Dog training has its own language, and its own set of tools. When your trainer suggests that you get your dog a mat or a crate, or that you work with him on a longline, what is she talking about? Trainer Mikkel Becker is here to help: She has defined some of the most commonly used dog training tools recommended by trainers. With these handy devices, your dog will be well-mannered in no time.


Back clip harness: Harness on which the leash attachment is located over the dog’s back. This type of harness is typically comfortable and easy for a dog to adjust to, but it offers less control over the dog’s movements and can exacerbate pulling.


Cavity toys: See food puzzles.

Clicker: Tool used to mark or pinpoint a desired behavior with a clicking noise. There are a variety of clickers, from the standard box clicker, which makes a sudden, sharp noise, to more muted versions (like a ballpoint pen) for dogs that are more sensitive to sound.

Crate, kennel: Box-like shelter for a dog. Crates come in a variety of designs, including hard plastic, wire and soft-sided. Some crates are designed to fold up for easy storage.


Dog pen: Dog containment area created with fencing, such as exercise or X-pens or baby gates, in a play pen-like style. Dog pens can be used to prevent destructive behavior or to facilitate potty training. A dog run is an example of an outdoor dog pen.


Food puzzle: Toy designed to hold food or chews. The dog removes the food by using his teeth, tongue, paws and mouth to manipulate the toy. Food puzzles require the dog to work for his food, which provides needed mental and physical stimulation.

Front clip harness: This type of harness has a leash attachment at the center of a dog’s chest. This allows the pet owner to gently control the dog’s movements and can help hinder pulling.


Gate: Portable gate or fence that can be used as a barrier to keep a dog confined to a specific area or away from an off-limits space. These may be marketed as baby gates or dog gates.


Harness: Alternative to a collar. Like a collar, a harness has a hook for the dog’s leash, as well as a place to put his ID tags. Many trainers believe that a harness is gentler than a collar, especially for small dogs or brachycephalic dogs, who can have their airways more easily damaged by a collar.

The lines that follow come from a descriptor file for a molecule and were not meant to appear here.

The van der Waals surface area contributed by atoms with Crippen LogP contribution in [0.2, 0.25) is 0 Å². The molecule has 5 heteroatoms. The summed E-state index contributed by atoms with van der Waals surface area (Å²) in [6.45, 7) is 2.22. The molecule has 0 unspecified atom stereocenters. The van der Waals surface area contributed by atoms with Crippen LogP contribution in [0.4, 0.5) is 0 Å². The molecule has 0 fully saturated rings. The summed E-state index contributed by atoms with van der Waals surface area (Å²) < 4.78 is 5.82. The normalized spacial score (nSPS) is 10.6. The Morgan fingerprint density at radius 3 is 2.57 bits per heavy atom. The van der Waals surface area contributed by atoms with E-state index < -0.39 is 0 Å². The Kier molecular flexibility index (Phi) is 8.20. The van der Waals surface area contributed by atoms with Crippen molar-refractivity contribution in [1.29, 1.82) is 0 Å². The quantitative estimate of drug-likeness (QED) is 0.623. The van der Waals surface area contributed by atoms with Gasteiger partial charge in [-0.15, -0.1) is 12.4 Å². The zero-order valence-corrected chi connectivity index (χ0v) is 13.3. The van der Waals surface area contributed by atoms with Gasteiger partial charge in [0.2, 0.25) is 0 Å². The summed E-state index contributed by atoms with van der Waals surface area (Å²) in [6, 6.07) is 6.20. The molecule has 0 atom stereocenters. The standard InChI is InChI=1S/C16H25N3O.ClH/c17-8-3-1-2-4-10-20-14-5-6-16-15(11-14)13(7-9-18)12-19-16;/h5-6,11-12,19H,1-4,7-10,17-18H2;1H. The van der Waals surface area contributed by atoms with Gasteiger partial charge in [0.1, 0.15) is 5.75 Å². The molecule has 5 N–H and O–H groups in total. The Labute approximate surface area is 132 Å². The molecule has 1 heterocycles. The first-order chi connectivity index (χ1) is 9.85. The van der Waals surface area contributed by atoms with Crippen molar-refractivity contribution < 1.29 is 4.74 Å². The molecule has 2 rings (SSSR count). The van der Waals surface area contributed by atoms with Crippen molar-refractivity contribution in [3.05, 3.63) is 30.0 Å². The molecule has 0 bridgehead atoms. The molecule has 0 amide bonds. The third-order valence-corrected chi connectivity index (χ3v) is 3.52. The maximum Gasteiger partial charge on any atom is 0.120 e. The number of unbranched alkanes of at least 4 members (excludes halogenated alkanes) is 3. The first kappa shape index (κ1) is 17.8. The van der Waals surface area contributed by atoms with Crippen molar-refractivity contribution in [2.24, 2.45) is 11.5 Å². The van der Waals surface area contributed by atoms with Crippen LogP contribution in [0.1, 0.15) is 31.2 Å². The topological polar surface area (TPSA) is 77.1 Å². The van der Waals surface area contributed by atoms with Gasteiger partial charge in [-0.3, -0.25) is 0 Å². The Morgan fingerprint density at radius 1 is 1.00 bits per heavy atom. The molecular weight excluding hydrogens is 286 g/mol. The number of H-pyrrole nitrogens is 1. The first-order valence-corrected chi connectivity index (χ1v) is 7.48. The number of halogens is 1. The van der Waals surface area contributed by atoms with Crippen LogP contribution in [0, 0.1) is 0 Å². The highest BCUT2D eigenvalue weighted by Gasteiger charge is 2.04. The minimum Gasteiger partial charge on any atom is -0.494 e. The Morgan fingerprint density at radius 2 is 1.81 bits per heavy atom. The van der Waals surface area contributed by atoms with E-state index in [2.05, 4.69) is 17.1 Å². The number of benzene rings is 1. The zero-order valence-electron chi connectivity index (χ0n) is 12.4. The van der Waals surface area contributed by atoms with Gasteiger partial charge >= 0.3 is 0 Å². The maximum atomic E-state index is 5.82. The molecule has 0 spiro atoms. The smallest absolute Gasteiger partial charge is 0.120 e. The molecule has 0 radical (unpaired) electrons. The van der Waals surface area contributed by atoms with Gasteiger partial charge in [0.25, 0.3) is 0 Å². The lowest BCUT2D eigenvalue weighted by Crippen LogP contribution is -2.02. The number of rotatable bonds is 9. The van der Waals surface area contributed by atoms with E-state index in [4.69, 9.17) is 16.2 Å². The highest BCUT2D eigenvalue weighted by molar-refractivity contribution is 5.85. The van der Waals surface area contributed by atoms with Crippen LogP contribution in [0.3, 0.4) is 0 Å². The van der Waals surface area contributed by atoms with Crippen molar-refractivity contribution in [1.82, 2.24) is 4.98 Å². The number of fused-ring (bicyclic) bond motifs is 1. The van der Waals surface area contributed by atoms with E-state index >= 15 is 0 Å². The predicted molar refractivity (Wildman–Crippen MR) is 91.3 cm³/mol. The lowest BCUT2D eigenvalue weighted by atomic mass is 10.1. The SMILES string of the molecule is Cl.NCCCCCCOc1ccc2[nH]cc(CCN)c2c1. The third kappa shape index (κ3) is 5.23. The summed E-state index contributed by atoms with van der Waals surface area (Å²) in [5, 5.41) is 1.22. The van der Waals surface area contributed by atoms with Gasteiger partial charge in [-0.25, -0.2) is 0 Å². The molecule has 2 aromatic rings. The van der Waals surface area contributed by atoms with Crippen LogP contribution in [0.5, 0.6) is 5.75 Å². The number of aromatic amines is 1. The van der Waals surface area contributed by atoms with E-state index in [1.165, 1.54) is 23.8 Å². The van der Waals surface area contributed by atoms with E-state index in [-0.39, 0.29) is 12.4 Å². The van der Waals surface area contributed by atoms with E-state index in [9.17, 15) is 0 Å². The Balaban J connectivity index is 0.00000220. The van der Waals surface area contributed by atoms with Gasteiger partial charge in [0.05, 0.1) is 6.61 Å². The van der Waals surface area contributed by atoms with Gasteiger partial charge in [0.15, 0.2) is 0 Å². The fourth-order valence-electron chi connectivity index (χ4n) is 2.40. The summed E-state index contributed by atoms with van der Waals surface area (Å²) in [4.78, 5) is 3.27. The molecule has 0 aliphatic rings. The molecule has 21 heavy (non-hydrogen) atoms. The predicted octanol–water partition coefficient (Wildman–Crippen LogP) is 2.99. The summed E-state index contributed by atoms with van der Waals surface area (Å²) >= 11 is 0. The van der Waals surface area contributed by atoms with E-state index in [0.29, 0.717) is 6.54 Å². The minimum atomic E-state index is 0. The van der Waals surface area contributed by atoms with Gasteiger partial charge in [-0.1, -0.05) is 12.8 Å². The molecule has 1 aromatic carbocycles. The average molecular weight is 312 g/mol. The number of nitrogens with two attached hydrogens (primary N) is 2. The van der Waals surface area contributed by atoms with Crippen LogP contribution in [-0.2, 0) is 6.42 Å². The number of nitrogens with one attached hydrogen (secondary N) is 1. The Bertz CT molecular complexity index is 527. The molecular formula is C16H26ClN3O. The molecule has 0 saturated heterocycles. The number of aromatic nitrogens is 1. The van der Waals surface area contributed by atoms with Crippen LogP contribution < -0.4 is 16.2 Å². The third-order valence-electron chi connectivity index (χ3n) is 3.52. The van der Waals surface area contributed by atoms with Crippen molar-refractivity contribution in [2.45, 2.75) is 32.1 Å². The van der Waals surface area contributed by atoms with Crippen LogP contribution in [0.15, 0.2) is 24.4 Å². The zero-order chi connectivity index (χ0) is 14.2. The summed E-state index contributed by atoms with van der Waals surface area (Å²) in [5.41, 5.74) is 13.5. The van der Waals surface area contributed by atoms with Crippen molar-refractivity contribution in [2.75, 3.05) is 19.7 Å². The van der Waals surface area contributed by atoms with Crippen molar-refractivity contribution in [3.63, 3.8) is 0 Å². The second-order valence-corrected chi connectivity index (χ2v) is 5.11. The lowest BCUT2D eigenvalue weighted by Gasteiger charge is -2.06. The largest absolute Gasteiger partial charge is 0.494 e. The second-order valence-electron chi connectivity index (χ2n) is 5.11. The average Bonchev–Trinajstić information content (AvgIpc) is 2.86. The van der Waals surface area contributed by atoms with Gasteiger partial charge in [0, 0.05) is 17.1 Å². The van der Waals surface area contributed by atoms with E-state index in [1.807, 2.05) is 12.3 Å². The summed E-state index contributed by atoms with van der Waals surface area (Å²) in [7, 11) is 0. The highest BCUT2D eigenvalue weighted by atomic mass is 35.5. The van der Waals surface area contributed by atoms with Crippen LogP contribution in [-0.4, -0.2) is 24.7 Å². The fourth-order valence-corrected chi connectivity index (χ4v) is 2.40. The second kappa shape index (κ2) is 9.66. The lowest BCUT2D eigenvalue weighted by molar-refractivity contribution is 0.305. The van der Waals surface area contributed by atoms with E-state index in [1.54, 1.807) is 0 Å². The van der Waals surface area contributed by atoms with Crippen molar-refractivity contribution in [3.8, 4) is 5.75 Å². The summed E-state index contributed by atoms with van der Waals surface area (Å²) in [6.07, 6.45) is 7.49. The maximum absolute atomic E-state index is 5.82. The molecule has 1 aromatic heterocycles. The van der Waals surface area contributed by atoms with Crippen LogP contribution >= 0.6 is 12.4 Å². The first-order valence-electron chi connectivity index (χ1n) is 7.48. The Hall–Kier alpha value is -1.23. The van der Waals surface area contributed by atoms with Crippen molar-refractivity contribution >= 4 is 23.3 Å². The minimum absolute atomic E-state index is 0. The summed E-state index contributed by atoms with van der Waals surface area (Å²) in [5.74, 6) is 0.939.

Head halter: A walking tool. The head halter consists of two parts: a section that fits around the dog’s neck like a collar and an attached piece that fits over the dog’s nose and wraps around his muzzle. The leash attaches under the dog’s chin area.
Dog being walked on a leash


Leash: A fixed length of material with a clip at one end, which attaches to a collar or harness, and a handle at the other end for a person to hold. A fixed-length leash is one that does not expand or retract; commonly, a fixed-length leash is 4- to 6-feet long.

Lure: A stimulus that a dog will willingly follow. Treats are the most commonly used lure, but toys are another useful type of lure.

Long-lasting chews: These are chews that require extensive effort on the dog’s part to eat; they take a long time to consume. Dental chews, such as some of those with C.E.T. enzymes to help break down excess plaque, can fall into this category.

Longline: Leash available in a variety of lengths ranging from 8-feet long to upwards of 40-feet long. A longline allows the dog the freedom of being off leash while preventing him from running away, and can be used for training or play.


Mat: Similar in appearance to a cushion or blanket, a dog mat is a designated place to rest. Mat training teaches the dog to go to his mat when he is asked — for example, the dog can be taught to go to his mat, rather than begging at the table during a meal. A mat is portable and can offer a dog a familiar place to rest in unfamiliar surroundings, such as the vet’s office or a friend’s home.


Retractable leash: Leash with a handheld release that allows it to extend and retract with the movement of a dog. The leash can also be locked at a desired length. Though these are commonly used by pet owners, many pet professionals caution against their use, as they can be hazardous for both the pet owner and the dog.


Target stick: A long wand that can expand or retract as needed, with a ball on one end that the dog is trained to touch with a body part, commonly his mouth or nose. Some target sticks have a built-in clicker. A wooden spoon can be used in place of a target stick.

Tightening harness: Harness with a limited tightening feature, either on the back or the chest, where the leash clips on. The harness will tighten to a fixed degree if the dog pulls, and release when the leash is loose. This can offer the pet owner more control over pulling without causing sharp pain to the dog, as choke or prong collars can do.

Training pouch, treat pouch: Pouch that holds treats and clips to a belt, pocket or waistband, or has a fanny pack-style band that wraps around the waist. Larger training pouches can also hold other necessities, such as keys, a cellphone or waste bags.

Treat stations: Areas around the home where treats are stored to make rewarding good behavior easier. Treat stations provide an alternative to carrying treats all the time. Concealing the treat containers keeps the dog on his best behavior, as he does not know when or where he might be rewarded.